|Title:||Women’s expectations and experiences of maternity care in NSW - what women highlight as most important|
|Authors:||Jenkins, Mary G.|
Ford, Jane B.
Morris, Jonathan M.
Roberts, Christine L.
|Citation:||Women and Birth 2014; 27(3): 214-9.|
|Abstract:||Background Although surveys have identified that women are generally highly satisfied with maternity care provision, those aspects of care that women highlight as most important for achieving satisfaction and a satisfactory maternity care experience have not been reported. The aim of this study was to investigate how women understand and experience their maternity care and to report which aspects of care women highlight as most important. Methods This large qualitative study explored women’s expectations and experiences of maternity care provision. In-depth semi-structured interviews were conducted with 53 women experiencing maternity care in a range of tertiary, regional, rural, remote hospitals and midwife-led practices in the state of New South Wales, Australia during 2011 to 2012. Included in the interview schedule was the question ‘What 3 aspects would you see as most important for delivery of maternity care?’ Descriptive analyses of entire transcripts and responses to the question on most important aspects of care were undertaken. Results Descriptive analyses of women’s responses identified 5 important aspects of care: woman-focused care, staff qualities, systems and facilities, family-focused care and continuity of care/information. First-time mothers were more likely to identify woman-focused care, staff qualities and continuity of care/information as important 3 aspects than multiparous mothers. Urban and regional mothers highlighted staff qualities as having greater importance for satisfaction with their care while rural and particularly remote women nominated systems and facilities as important. Conclusions Our study showed that women from a range of settings are more concerned with staff and relational issues than facilities. Differences in perceptions among primiparous versus multiparous women, at different stages of pregnancy and among women from rural and remote compared to urban settings highlight the need to include women with a diversity of experience when trying to understand the aspects of maternity care most important to women.|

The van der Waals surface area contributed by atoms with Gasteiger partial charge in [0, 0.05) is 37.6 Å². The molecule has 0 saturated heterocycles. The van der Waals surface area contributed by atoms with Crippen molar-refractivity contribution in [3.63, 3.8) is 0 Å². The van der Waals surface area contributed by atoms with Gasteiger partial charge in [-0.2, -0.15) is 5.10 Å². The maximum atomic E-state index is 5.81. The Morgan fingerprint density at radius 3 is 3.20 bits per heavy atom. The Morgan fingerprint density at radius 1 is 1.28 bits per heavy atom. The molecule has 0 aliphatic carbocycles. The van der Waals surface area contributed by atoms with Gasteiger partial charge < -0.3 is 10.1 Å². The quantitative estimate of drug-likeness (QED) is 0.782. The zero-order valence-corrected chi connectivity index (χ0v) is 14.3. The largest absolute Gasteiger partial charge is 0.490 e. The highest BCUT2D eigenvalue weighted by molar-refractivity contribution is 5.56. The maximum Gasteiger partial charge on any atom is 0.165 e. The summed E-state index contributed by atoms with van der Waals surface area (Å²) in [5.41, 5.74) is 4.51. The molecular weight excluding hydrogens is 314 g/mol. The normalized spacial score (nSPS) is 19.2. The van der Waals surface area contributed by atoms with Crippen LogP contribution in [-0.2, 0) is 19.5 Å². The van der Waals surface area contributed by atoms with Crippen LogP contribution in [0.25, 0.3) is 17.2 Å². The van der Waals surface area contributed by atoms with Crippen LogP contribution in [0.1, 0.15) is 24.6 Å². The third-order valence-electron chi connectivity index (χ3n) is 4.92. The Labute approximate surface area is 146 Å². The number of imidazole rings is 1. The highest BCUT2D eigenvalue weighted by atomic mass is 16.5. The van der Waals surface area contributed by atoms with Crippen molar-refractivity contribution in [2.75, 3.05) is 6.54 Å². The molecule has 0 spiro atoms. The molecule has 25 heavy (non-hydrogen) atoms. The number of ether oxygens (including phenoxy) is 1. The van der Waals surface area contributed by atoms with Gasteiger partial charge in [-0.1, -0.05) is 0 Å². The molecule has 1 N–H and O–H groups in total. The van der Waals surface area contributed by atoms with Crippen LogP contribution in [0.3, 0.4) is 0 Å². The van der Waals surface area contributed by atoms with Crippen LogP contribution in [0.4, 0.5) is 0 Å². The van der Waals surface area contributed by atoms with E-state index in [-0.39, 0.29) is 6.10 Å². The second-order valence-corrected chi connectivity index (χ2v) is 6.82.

|Type of Work:||Article|
|Type of Publication:||Pre-print|
|Appears in Collections:||Healthy Start to Life|
|Jenkins_2014_W&B 3 Aspects of care paper_preproof.pdf||548.64 kB||Adobe PDF|
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